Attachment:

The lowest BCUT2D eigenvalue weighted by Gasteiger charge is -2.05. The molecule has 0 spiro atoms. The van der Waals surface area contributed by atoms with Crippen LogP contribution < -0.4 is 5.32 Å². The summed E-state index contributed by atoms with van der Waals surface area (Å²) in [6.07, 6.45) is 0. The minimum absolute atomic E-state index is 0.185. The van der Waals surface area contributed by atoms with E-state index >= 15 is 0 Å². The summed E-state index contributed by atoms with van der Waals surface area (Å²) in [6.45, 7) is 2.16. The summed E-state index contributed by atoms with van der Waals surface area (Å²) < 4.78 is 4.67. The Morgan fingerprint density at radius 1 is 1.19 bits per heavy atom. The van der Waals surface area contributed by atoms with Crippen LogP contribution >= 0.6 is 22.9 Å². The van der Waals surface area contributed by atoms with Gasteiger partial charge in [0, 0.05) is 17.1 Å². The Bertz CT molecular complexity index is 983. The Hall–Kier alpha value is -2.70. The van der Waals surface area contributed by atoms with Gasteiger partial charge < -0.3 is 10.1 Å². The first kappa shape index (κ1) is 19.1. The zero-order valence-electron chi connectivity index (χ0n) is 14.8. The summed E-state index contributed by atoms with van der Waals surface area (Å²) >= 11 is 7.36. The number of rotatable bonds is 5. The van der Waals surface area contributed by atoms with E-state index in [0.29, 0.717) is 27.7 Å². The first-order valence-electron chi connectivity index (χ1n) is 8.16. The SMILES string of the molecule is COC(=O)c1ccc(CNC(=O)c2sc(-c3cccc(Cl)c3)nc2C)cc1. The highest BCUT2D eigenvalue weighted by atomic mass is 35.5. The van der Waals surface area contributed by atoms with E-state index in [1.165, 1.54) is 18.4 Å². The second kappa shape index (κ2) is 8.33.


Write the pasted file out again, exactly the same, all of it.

The lowest BCUT2D eigenvalue weighted by Gasteiger charge is -2.05. The molecule has 0 spiro atoms. The van der Waals surface area contributed by atoms with Crippen LogP contribution < -0.4 is 5.32 Å². The summed E-state index contributed by atoms with van der Waals surface area (Å²) in [6.07, 6.45) is 0. The minimum absolute atomic E-state index is 0.185. The van der Waals surface area contributed by atoms with E-state index >= 15 is 0 Å². The summed E-state index contributed by atoms with van der Waals surface area (Å²) in [6.45, 7) is 2.16. The summed E-state index contributed by atoms with van der Waals surface area (Å²) < 4.78 is 4.67. The Morgan fingerprint density at radius 1 is 1.19 bits per heavy atom. The van der Waals surface area contributed by atoms with Crippen LogP contribution >= 0.6 is 22.9 Å². The van der Waals surface area contributed by atoms with Gasteiger partial charge in [0, 0.05) is 17.1 Å². The Bertz CT molecular complexity index is 983. The Hall–Kier alpha value is -2.70. The van der Waals surface area contributed by atoms with Gasteiger partial charge < -0.3 is 10.1 Å². The first kappa shape index (κ1) is 19.1. The zero-order valence-electron chi connectivity index (χ0n) is 14.8. The summed E-state index contributed by atoms with van der Waals surface area (Å²) >= 11 is 7.36. The number of rotatable bonds is 5. The van der Waals surface area contributed by atoms with E-state index in [0.29, 0.717) is 27.7 Å². The first-order valence-electron chi connectivity index (χ1n) is 8.16. The SMILES string of the molecule is COC(=O)c1ccc(CNC(=O)c2sc(-c3cccc(Cl)c3)nc2C)cc1. The highest BCUT2D eigenvalue weighted by atomic mass is 35.5. The van der Waals surface area contributed by atoms with E-state index in [1.165, 1.54) is 18.4 Å². The second kappa shape index (κ2) is 8.33.